The form for the renewal filing is I-765 (the same form you used for the initial work card). You check the box marked “Renewal.” You should use the most recent version of the form (currently the one dated 4/1/2013). You can download the form and instructions without charge from the USCIS web site,; follow the link to the list of forms. Never pay anyone for immigration-related forms; they all are free from government web sites.

The same form I-765 is used for filing for a replacement card when the original has been lost or stolen or contained mistakes when issued. The 120-day limit does not apply to replacement applications; they may and should be filed as soon as it is known that a replacement is needed.

Note that not just adjustment of status applicants, but other people, including asylees and asylum seekers, fiancées of US citizens, and those in or applying for temporary protected status, are generally eligible to apply to USCIS for work authorization. Eligibility, where to file, and whether an application fee is required vary according to a person’s immigration status. Likewise, some non-US citizens are able to work in the US without applying for an EAD, for example, legal permanent residents, conditional permanent residents, and those with visas authorizing them to work for a specific US employer (such as holders of H-1 B temporary employment visas).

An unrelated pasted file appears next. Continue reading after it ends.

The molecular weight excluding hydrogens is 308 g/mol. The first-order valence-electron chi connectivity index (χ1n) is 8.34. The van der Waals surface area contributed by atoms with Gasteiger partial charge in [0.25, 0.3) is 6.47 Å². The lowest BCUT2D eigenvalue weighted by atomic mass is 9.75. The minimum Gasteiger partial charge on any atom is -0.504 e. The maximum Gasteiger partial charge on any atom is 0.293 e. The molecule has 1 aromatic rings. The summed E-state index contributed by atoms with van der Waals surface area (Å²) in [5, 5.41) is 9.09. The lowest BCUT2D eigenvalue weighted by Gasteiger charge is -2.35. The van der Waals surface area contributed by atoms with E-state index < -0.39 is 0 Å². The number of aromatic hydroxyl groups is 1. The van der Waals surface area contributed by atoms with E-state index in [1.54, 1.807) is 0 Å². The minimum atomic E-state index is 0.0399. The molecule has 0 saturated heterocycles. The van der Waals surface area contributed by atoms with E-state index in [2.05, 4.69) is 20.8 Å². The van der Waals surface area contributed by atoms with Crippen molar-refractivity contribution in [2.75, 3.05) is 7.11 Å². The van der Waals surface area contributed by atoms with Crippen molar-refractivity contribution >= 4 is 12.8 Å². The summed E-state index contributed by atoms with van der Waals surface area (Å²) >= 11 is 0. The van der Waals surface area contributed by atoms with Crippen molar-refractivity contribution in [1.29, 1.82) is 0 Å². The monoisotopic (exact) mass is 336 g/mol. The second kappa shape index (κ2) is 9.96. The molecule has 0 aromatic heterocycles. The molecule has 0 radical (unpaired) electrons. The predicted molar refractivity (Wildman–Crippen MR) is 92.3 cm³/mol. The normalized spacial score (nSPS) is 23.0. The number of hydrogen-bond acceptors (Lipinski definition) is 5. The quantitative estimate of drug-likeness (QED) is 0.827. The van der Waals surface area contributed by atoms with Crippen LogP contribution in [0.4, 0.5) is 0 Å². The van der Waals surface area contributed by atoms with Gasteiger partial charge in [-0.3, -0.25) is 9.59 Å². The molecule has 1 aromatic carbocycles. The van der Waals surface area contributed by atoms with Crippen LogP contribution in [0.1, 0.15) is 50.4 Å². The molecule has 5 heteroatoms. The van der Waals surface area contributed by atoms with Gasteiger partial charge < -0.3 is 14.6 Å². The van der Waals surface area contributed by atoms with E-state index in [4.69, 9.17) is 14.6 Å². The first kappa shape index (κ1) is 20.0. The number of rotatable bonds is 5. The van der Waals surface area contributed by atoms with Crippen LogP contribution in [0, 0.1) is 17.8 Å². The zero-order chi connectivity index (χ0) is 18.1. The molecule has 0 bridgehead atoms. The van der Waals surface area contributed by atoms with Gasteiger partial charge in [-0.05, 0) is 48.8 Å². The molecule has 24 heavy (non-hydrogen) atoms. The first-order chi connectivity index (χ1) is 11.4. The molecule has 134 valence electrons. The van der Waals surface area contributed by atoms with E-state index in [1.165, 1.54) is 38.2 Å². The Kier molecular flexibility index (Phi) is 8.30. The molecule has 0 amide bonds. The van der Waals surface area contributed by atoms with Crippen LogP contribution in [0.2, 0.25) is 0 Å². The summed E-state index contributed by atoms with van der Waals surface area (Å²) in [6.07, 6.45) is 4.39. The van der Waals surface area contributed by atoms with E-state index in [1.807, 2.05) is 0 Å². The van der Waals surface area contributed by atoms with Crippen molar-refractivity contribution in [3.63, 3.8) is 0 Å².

Note further that an EAD does not confer any immigration benefits beyond the permission to work in the United States. For example, it does not allow reentry into the US by someone who is otherwise ineligible to do so. Likewise, it does not authorize the holder to remain in the US if not eligible to do so. For example, if a person’s application for legal permanent resident status is denied, then, in the absence of some other basis for lawful presence in the US, the person would generally speaking be subject to removal from this country – even if in possession of a current EAD at the time of denial.

If you have questions about any aspect of immigration law, you can have a free, confidential consultation at one of our legal clinics advertised weekly in the Irish Emigrant.

Disclaimer: These articles are published to inform generally, not to advise in individual cases. US Citizenship and Immigration Services and the US Department of State frequently amend regulations and alter processing and filing procedures. For legal advice seek the assistance of IIIC immigration legal staff.